Tax Accounting Financial Reporting Mistakes Are Costly In or Out of Crisis

Remaining compliant with income tax accounting rules can be challenging for tax executives. Failure to comply could result in costly remediation efforts especially where there are material misstatements. However, findings from the 2021 BDO Tax Outlook Survey left us surprised. While close to a third of respondents identified recruiting and training professionals and staying up to date on accounting standards changes and proposals as top compliance challenges, only 16% identified avoiding material misstatements as a top issue.
These statistics are all the more striking since income tax accounting has been one of the top areas for a restatement of a public company’s financial statement for the past several years. Based on a report published by Audit Analytics (“2019 Financial Restatements – A Nineteen Year Comparison,” July 2020), while the overall number of restatements for public companies has declined in recent years, income tax accounting, as a percentage of overall restatements, has remained relatively constant. According to the report, many of the restatements relate to foreign taxes, specialty taxes, tax planning issues and the inability to identify appropriate book and tax differences.
The Tax Outlook Survey polled 150 senior tax executives at companies with revenues ranging from $100 million to $3 billion. The 2021 survey reveals that during a crisis, tax executives know they can implement strategies aimed at preserving cash. That’s all the more reason to pay attention to costly financial reporting mistakes, especially since these same executives expect their tax liabilities to increase as jurisdictions worldwide face diminished tax revenues as a result of the COVID-19 pandemic.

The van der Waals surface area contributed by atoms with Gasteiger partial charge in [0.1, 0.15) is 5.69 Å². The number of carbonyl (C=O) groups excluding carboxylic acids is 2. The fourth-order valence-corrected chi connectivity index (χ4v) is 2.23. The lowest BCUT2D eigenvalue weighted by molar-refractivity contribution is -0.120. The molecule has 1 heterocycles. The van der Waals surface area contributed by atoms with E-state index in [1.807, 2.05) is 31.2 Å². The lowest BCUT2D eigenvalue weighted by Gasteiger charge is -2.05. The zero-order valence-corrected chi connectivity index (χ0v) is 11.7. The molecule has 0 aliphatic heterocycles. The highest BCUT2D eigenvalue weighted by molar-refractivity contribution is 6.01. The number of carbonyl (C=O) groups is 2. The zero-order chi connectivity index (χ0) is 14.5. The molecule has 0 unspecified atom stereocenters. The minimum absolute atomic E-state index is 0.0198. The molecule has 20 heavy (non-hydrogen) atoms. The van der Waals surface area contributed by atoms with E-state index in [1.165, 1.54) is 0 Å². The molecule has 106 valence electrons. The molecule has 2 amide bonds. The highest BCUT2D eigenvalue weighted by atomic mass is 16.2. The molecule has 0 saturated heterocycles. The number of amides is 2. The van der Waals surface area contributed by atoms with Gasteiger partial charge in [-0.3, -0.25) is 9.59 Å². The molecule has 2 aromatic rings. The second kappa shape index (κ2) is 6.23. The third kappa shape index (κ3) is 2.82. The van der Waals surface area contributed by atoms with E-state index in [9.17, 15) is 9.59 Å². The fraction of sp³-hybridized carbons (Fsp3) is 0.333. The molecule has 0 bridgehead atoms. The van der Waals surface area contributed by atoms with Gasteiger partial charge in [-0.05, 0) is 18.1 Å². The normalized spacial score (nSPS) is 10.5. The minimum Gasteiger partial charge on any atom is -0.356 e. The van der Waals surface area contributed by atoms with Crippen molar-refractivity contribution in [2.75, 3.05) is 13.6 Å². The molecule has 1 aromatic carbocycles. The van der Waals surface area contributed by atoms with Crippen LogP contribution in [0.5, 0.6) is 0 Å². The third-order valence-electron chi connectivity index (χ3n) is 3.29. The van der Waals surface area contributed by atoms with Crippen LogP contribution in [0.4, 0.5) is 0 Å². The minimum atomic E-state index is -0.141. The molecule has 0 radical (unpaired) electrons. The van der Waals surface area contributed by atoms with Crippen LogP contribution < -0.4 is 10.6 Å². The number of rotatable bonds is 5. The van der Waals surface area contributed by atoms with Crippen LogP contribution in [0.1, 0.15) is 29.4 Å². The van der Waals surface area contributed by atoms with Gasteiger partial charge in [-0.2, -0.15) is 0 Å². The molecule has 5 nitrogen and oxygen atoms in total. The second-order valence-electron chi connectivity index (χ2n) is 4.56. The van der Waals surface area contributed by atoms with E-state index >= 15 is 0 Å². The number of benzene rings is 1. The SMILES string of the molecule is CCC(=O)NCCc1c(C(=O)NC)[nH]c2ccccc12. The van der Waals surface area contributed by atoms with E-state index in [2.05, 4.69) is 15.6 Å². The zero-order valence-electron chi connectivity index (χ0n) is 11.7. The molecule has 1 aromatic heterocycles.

The survey also reveals that 55% of respondents have been involved in a tax dispute in the last 12 months (64% of which involve federal taxes) and 92% expect the federal income tax rate to increase within the next year. Considering that the Biden administration is pushing for changes to the tax rates and other federal income tax rules, along with the increased support for a global minimum tax both in the US and globally, it’s clear why paying close attention to tax accounting rules is essential. Additionally, increased compliance challenges, and the complexities associated with them, could lead to more tax disputes. One way to help avoid disputes is by strengthening internal controls, which can reduce reporting errors, risk and the need to restate the financial statement.



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